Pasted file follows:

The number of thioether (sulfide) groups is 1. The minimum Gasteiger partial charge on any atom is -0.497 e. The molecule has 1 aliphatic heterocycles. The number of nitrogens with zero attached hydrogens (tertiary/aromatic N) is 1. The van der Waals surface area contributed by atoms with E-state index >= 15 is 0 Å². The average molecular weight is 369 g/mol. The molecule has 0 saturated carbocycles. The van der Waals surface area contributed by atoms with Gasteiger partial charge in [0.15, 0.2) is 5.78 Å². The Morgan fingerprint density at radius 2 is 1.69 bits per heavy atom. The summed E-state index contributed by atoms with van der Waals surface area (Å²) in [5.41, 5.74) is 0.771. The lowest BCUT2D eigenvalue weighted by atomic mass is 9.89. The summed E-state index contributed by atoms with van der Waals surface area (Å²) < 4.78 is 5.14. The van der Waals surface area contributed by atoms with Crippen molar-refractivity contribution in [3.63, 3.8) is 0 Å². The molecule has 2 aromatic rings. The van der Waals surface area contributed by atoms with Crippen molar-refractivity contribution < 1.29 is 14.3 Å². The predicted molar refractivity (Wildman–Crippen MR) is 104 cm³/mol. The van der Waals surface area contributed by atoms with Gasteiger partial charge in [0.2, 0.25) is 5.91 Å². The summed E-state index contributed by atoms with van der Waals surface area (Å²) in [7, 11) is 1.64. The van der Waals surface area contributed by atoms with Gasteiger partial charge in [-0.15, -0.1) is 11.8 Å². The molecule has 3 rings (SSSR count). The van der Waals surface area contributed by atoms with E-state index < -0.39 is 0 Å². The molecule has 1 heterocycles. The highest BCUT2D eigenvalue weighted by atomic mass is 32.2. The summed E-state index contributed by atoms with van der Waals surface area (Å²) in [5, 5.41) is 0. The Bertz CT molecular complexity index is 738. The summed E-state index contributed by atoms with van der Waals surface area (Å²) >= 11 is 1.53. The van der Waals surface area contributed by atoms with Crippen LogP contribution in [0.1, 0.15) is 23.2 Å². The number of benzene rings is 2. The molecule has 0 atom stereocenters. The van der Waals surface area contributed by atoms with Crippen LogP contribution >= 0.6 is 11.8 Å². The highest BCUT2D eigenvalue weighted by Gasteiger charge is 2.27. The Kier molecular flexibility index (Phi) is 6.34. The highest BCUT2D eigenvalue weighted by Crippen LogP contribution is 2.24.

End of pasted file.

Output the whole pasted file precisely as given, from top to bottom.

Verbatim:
The number of thioether (sulfide) groups is 1. The minimum Gasteiger partial charge on any atom is -0.497 e. The molecule has 1 aliphatic heterocycles. The number of nitrogens with zero attached hydrogens (tertiary/aromatic N) is 1. The van der Waals surface area contributed by atoms with E-state index >= 15 is 0 Å². The average molecular weight is 369 g/mol. The molecule has 0 saturated carbocycles. The van der Waals surface area contributed by atoms with Gasteiger partial charge in [0.15, 0.2) is 5.78 Å². The Morgan fingerprint density at radius 2 is 1.69 bits per heavy atom. The summed E-state index contributed by atoms with van der Waals surface area (Å²) in [5.41, 5.74) is 0.771. The lowest BCUT2D eigenvalue weighted by atomic mass is 9.89. The summed E-state index contributed by atoms with van der Waals surface area (Å²) < 4.78 is 5.14. The van der Waals surface area contributed by atoms with Crippen molar-refractivity contribution in [3.63, 3.8) is 0 Å². The molecule has 2 aromatic rings. The van der Waals surface area contributed by atoms with Crippen molar-refractivity contribution < 1.29 is 14.3 Å². The predicted molar refractivity (Wildman–Crippen MR) is 104 cm³/mol. The van der Waals surface area contributed by atoms with Gasteiger partial charge in [0.2, 0.25) is 5.91 Å². The summed E-state index contributed by atoms with van der Waals surface area (Å²) in [7, 11) is 1.64. The van der Waals surface area contributed by atoms with Gasteiger partial charge in [-0.15, -0.1) is 11.8 Å². The molecule has 3 rings (SSSR count). The van der Waals surface area contributed by atoms with E-state index < -0.39 is 0 Å². The molecule has 1 heterocycles. The highest BCUT2D eigenvalue weighted by atomic mass is 32.2. The summed E-state index contributed by atoms with van der Waals surface area (Å²) in [5, 5.41) is 0. The Bertz CT molecular complexity index is 738. The summed E-state index contributed by atoms with van der Waals surface area (Å²) >= 11 is 1.53. The van der Waals surface area contributed by atoms with Crippen LogP contribution in [0.1, 0.15) is 23.2 Å². The number of benzene rings is 2. The molecule has 0 atom stereocenters. The van der Waals surface area contributed by atoms with Crippen LogP contribution >= 0.6 is 11.8 Å². The highest BCUT2D eigenvalue weighted by Gasteiger charge is 2.27. The Kier molecular flexibility index (Phi) is 6.34. The highest BCUT2D eigenvalue weighted by Crippen LogP contribution is 2.24.